On Passover it is forbidden to eat leavened grain.
Regarding Passover the Torah states “In the first month on the fourteenth day in the evening you shall eat Matzah…
No leaven shall be found in your house for seven days.”
The grains that are restricted on the holiday are the five species mentioned in the Bible, wheat, oats, spelt, barley and rye.
On Passover the only form of the grains that can be eaten is in the form of matzah, which is made through a careful process to prevent leavening.
Ashkenazi Jews, Jews of Eastern European descent, also avoid kitniyot on Passover, a category that includes legumes, corn, rice and their derivatives.
There are some people who hold the additional stringency of not eating anything made with moistened matzah, in case there is some flour that remained unmixed that might mix with the water in the recipe and rise.
This mixing is called gebrotz, and all the recipes on my blog that do not contain matzah meal are labeled as non-gebrotz.
For many people, all processed ingredients used in Passover cooking and baking need to be specifically certified kosher for Passover.
Therefore things that might not inherently be prohibited (like packaged coconut milk or coconut flour) still can’t be used on Passover in a strictly kosher kitchen.
In the past few years Kosher for Passover real vanilla extract has emerged on the market. If that is unavailable we would not recommend using the artificial Vanilla Extract.
Instead, bury a vanilla bean in a jar of sugar for a few days and then use a few tablespoons of the scented sugar in place of regular sugar in a recipe. Or, if you are feeling decadent just use the scrapings from the inside of real vanilla beans in the recipe.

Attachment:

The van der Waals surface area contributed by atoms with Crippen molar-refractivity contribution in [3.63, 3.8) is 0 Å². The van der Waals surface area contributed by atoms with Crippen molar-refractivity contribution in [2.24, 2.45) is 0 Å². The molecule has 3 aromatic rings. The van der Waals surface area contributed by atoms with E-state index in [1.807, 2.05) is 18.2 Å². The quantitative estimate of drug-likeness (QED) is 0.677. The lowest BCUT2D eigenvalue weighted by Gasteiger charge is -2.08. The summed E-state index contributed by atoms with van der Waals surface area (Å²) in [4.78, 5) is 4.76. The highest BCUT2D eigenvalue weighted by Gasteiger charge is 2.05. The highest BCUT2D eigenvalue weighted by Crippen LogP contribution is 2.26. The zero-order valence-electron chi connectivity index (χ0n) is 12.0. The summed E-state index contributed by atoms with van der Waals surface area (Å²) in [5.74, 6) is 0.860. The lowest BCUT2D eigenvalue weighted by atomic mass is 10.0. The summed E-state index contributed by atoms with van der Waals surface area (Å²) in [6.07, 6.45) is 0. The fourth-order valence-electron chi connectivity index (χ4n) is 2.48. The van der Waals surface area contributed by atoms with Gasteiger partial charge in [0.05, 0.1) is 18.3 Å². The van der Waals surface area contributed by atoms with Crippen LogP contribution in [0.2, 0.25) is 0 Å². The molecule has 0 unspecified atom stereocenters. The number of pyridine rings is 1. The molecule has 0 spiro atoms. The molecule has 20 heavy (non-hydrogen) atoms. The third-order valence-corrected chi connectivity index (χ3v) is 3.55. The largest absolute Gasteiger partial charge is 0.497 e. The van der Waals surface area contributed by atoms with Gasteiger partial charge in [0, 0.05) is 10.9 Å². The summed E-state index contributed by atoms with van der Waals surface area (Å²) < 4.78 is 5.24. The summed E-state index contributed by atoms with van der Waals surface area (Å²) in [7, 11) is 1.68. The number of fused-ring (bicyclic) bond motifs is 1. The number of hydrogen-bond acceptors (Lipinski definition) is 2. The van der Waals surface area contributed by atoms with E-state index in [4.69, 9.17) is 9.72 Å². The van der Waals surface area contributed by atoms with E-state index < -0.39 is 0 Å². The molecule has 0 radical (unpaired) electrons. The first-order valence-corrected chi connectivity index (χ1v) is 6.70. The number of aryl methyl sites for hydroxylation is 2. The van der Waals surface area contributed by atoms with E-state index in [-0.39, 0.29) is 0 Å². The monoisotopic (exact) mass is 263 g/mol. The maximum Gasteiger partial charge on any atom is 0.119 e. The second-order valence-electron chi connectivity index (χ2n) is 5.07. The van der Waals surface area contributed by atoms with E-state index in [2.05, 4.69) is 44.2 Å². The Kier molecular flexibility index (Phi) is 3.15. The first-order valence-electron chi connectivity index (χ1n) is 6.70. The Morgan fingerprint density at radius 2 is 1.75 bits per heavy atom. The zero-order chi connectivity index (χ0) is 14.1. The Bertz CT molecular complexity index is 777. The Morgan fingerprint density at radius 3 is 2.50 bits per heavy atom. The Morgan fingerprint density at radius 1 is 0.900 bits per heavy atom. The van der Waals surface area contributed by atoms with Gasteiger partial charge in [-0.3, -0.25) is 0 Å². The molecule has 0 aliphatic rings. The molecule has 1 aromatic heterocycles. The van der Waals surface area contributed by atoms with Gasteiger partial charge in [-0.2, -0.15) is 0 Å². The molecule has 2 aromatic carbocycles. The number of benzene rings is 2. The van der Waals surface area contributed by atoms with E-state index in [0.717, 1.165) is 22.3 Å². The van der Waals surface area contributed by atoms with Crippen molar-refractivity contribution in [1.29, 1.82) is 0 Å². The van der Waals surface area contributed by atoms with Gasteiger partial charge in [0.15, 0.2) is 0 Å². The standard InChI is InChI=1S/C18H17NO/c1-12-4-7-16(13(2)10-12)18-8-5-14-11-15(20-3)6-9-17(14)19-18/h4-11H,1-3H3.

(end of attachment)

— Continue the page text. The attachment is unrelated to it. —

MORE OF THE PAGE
You may also just buy Vanilla Extract that is Kosher Certified.
About Kosher Certification
A kosher certification agency is an organization that grants a hechsher ( Seal of Approval) to ingredients, packaged foods, beverages, and certain materials, as well as food-service providers and facilities in which kosher food is prepared or served.
This certification verifies that the ingredients, production process including all machinery, and/or food-service process complies with the standards of kashrut (Jewish dietary law) as stipulated in the Shulchan Arukh, the benchmark of religious Jewish law.
The certification agency employs mashgichim (rabbinic field representatives) to make periodic site visits and oversee the food-production or food-service process in order to verify ongoing compliance.
Each agency has its own trademarked symbol that it allows manufacturers and food-service providers to display on their products or in-store certificates; use of this symbol can be revoked for non-compliance.
A kosher certification agency's purview extends only to those areas mandated by Jewish law. Kosher certification is not a substitute for government or private food safety testing and enforcement.